In the short time (2 weeks?) we tried a more structured learning style, I felt it was more artificial all around. My younger children wanted to participate but it wasn't possible. By not separating learning and living, no one thinks a topic is too hard/not age appropriate. It's all about interest.<br><br>
My 5 y.o. is choosing KG this coming year and I don't think she'll get nearly the academic challenge she would if she'd stay home, just through us'ing.
 

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We are a Catholic family and we plan on unschooling. our girls are 3 1/2 and 18 months now (and I'm pregnant with our third child). And I think I would like at least one more. I know a lot of unschoolers choose this path for other reasons, but I always viewed it as trying to treat my children with the same respect and reverence that God does, and it seemed the best way to give them the freedom to become who God created them to be, a little bit more free from all the societal and school pressures telling them who they should be. I really hope they can listen to that inner guidance and be the amazing people that they are! But yes, the religion thing did concern me at first, but then I figured that the best lessons wouldn't come from a text book, but from my example and just the witness of us experiencing every-day life together and having natural, spontaneous conversations about life, love, joy, disappointments, sorrow, excitement, and about God's place in all of that.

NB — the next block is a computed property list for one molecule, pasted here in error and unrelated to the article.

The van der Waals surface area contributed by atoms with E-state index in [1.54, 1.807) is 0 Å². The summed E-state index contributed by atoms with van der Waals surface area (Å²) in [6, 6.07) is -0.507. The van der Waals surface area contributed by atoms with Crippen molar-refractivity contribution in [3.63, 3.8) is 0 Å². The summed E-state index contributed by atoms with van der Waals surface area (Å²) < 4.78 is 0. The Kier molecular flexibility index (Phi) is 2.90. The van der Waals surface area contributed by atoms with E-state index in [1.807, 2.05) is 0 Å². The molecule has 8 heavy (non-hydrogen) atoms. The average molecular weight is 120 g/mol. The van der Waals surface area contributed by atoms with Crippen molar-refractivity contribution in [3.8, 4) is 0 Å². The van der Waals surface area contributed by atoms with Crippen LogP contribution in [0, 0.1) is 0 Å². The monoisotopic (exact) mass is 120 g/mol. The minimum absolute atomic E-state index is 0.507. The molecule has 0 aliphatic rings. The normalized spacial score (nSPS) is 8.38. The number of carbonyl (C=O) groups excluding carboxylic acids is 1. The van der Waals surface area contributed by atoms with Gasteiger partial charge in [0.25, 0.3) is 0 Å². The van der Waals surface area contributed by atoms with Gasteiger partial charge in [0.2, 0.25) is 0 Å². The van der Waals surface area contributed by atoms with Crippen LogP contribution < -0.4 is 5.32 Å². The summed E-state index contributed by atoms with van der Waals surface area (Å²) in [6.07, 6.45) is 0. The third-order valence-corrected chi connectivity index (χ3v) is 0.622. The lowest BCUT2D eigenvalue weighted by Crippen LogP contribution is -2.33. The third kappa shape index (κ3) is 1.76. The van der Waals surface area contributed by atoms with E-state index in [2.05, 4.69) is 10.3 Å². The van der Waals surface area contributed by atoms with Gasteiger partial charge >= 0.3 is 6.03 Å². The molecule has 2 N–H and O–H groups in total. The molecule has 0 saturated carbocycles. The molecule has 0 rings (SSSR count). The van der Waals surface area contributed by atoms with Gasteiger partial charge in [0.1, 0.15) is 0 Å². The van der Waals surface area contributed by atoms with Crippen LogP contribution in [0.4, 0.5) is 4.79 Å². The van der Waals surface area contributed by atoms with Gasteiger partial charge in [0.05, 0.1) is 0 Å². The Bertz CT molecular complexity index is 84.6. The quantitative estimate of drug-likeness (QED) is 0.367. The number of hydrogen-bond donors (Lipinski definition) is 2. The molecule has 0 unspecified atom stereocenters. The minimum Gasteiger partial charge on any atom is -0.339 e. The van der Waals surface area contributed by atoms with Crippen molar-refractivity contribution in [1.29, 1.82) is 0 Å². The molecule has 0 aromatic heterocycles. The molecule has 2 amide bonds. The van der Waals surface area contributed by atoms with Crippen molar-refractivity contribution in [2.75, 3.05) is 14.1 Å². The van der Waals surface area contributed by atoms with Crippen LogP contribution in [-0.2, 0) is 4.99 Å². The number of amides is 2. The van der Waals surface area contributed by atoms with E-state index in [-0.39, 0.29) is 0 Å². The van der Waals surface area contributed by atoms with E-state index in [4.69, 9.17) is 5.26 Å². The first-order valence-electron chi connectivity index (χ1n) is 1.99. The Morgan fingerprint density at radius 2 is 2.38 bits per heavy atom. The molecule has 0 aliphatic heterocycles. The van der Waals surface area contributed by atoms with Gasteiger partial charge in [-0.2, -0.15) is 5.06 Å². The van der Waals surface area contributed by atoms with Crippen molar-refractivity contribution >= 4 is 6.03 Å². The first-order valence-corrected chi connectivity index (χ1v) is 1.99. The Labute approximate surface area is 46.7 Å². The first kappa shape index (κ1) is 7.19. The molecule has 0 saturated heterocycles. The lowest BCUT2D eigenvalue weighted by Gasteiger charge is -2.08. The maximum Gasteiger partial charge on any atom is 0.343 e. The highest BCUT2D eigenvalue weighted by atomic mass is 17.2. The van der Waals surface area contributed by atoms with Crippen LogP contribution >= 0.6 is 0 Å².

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<img alt="" class="inlineimg" src="/img/vbsmilies/smilies/joy.gif" style="border:0px solid;" title="joy"><img alt="" class="inlineimg" src="/img/vbsmilies/smilies/joy.gif" style="border:0px solid;" title="joy"> Welcome to MDC! I am an unschooling Catholic mom of four. I like to fill in "directly and individually led by the Holy Spirit" in the line for "school" or "curriculum"--good fun. <img alt="" class="inlineimg" src="/img/vbsmilies/smilies/eyesroll.gif" style="border:0px solid;" title="roll"><br><br>
I agree with various ages being able to participate in activities chosen by members of a larger family. Someone pulls out something interesting or starts a show and they all flock in...
 

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<div style="margin:20px;margin-top:5px;">
<div class="smallfont" style="margin-bottom:2px;">Quote:</div>